These are the building blocks from which you can build a recipe from. This doesn’t mean you’re beholden to the guidelines. The choice of grains, hops, fermentation options and maturation techniques are still open to you, allowing you to put your own stamp on a recipe.
All recipes start with your base malt. This is usually a simple choice. The standard base malts are:
Ale malt – For the aforementioned IPA’s, English styles ales and more
Pilsner malt – For lagers and many European beer styles including Belgian ales.
Wheat malt – Used in quantities (usually 50% and above) for Hefeweizens and Belgian wit beers.
Munich/Vienna malt – For some more unique beers such as Festbiers and bocks.
How much malt you need depends on the malt extract potential. The data needed can be provided by the malt supplier. The actual yield you’ll get depends on the efficiency of the brewhouse. In most commercial breweries you’ll get 72% efficiency and upwards.
Every brewhouse is unique and losses in efficiency will make a large difference to the final gravity. If you’re working on a new brewhouse, where efficiency is unknown.
It’s always worth playing safe so, working to a lower efficiency percentage. More liquor can be added during a brew day to reach target gravity if it’s too high. Keep an eye on your gravity of your running’s to the brew kettle, if it gets too low you will pull tannins and make your final beer bitter.
Brewing Software – Commercial Brewing Recipe Formulation
There are many different software’s available to brewers today, to figure out malt (plus hop and water treatment) needed for a brew. Some of the most popular are:
Brewers Friends – for a link to the free recipe calculator click here
Beersmith – For the site please click here
Brew30 – A paid and popular brewing software
Brewd – I’ve not used it but seems popular amongst brewers, click here for more info
Ekos – More than just a recipe formulator, it’s a fully-fledged brewing software through to beer stock and more. The recent price hike is making this one less attractive…I’m not a fan.
There are a many more, some free, others expensive and do more than just calculate recipes. I’d rather not suggest one over another. There are various brewing forums on the net where brewers talk about their preferences.
Please note: It’s always good to know how to calculate malt needs by hand. There are various guides on the internet and a quick Google search will give you access to a lot of good info. Yes, most brewers use software but being able to do it the old school way is always handy.
Once you’ve decided on your base malt next comes the specialties. Your specialty malts typically take up 5 to 25% of the total grain bill but can be even higher in some modern styles.
These malts provide flavor and colour contributions which allow you to brew a beer to style. There are literally hundreds of malts to choose from for the modern brewer. Here are some my personal favourites:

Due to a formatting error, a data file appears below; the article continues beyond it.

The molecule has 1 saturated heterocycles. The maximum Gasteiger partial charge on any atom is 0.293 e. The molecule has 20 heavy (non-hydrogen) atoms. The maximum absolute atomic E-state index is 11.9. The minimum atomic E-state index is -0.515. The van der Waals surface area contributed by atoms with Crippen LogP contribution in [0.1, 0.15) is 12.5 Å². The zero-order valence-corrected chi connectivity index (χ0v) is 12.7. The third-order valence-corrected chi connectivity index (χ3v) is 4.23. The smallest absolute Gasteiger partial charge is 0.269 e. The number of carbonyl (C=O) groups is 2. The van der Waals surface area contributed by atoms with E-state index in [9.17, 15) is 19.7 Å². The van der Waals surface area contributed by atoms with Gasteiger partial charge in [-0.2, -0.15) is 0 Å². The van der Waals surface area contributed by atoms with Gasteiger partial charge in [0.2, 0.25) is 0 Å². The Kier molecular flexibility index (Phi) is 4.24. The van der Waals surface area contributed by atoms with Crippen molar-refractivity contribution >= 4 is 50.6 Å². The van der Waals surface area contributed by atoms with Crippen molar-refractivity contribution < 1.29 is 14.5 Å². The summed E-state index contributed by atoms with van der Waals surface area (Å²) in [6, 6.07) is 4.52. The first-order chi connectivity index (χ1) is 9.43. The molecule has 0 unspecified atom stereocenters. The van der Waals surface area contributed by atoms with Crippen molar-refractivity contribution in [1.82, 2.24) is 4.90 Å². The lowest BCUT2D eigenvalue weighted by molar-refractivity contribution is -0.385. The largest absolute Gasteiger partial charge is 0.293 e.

Please note: Some suppliers provide similar malt under different names. Malt substitution charts for malts made by different companies are readily available online. Google is your friend here too.
Commercial Brewing Recipe Formulation – Adjuncts
Adjuncts often have a bad reputation in craft brewing circles due to their association with macro-brewing. Where the big boys derive 30-50% of the carbohydrates from rice and corn when brewing lager.
I use adjuncts in brewing several beer styles, as they allow me to brew the beer with the characteristics desired. I’ve written a dedicated article on brewing with adjuncts, which you can read here.
However, I’ll go into a bit of details here too. Adjuncts play a role in many classic beers. They can provide a brewer the ability to create much more fermentable wort than all-grain brewing alone.
Using adjuncts to provide 10-30% of your carbohydrates when putting a recipe together can lead to a lighter beer and balance than with solely malt alone. I love using oats in several beers such as stouts or some IPA’s variants if I want a “smoothness or silkiness” in the final beer.
Depending on how the adjunct has been processed, it might require some steps before being adding to a mash. Raw grains need to be cooked in a cereal cooker before they can be used. As I say for more information, please see my dedicated article on brewing with adjuncts.
Color is important when it comes to producing a recipe. Again, this is where brewing software can help. When you input your malt bill, the software can calculate the color. Color comes from the different specialty malts you use.
It’s the role of the brewer to think about what flavor a malt imparts as well as how it effects color. When it comes to craft brewing, sometimes you might be a little off in color when brewing a new beer. It happens, especially the darker you go. Sometimes tweaking is needed to dial in a recipe.
In one of my previous articles on brewery boiling tips, we also speak about how boiling wort leads to a color change. The beer will darken as it boils due to Maillard reaction. To learn more please read the article. If brewing to style it’s important to be in the color range listed.
TAKE A BREAK | CRACK A BEER | & THEN READ PART 2